Lastly, all the models suffer from layer stepping. I can say with certainty that no cleanup or touch up was done to the 3D-prints before being shipped off to the molder/caster as resin really picks up all the detail which means everything from the 3D-prints is there. I'm not exactly sure of what type of 3D-printer was used, but I'd venture a guess that it's not the highest resolution available. This resulted in some awkward printing support struts and stepping in all models. This was unfortunate, as a few layer errors could have been addressed (slight displacement evident in a few places on the 75mm Mistress) and also spared us perfectionists from that extra time in applying milliput washes and sanding everything to even out the surface.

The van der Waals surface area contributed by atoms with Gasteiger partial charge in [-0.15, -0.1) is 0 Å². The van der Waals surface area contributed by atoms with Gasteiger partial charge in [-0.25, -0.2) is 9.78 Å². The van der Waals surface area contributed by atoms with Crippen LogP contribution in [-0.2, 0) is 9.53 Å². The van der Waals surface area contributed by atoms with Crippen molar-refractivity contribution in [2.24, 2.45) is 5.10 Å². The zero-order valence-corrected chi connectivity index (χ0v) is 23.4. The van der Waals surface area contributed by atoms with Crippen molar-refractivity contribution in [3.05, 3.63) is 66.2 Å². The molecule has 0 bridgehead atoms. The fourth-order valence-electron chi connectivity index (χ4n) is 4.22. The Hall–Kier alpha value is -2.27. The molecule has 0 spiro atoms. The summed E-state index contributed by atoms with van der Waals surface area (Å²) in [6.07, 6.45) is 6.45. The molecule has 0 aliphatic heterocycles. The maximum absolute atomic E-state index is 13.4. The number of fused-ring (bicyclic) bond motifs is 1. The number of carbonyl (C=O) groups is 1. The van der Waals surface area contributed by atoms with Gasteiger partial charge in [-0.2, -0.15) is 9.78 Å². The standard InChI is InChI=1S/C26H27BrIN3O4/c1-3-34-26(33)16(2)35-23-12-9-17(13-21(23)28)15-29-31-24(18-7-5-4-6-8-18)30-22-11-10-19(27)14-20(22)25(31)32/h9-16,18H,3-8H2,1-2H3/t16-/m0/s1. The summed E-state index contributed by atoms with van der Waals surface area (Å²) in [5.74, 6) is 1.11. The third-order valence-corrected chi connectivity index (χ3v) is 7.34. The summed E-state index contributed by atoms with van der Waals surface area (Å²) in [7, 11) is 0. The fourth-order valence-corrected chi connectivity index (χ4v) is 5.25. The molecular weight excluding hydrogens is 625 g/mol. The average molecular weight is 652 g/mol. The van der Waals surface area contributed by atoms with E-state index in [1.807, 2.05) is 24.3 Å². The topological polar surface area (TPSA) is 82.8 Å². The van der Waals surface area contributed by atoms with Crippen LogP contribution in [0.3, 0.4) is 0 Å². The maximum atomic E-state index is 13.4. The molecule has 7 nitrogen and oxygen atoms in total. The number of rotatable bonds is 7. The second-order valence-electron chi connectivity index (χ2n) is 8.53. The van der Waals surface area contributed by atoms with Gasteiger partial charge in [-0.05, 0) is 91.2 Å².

Stepping effect on 75mm Samael
Stepping effect on 32mm Mistress


The molding is weird for lack of a better word. I can't quite put my finger on it as the casts were good in terms of no air bubbles or miscasts (except for my 75mm Mistress that had a giant air bubble in her leg, but got replaced super quick by Luis). The casts for Samael had a lot of what I perceived as big tabs. I'm not sure if this was air vents to allow for proper filling of all the nooks and crannies, but they seem a tad excessive. It can also be due to the support struts from the actual 3D-prints, but I am only guessing here.


As for moldlines I can only come to the conclusion that who ever did the casting was in a rush as I did not get any model that was cleanly cast with no moldlines. Moldlines are easy to deal with though, mold slippage is however not and while it's easy to handle on the 75mm figures it's much harder to deal with when it occurs in 32mm models that have fine limbs. In this case the witch is the only figure that had a sever case of mold slippage/misalignment.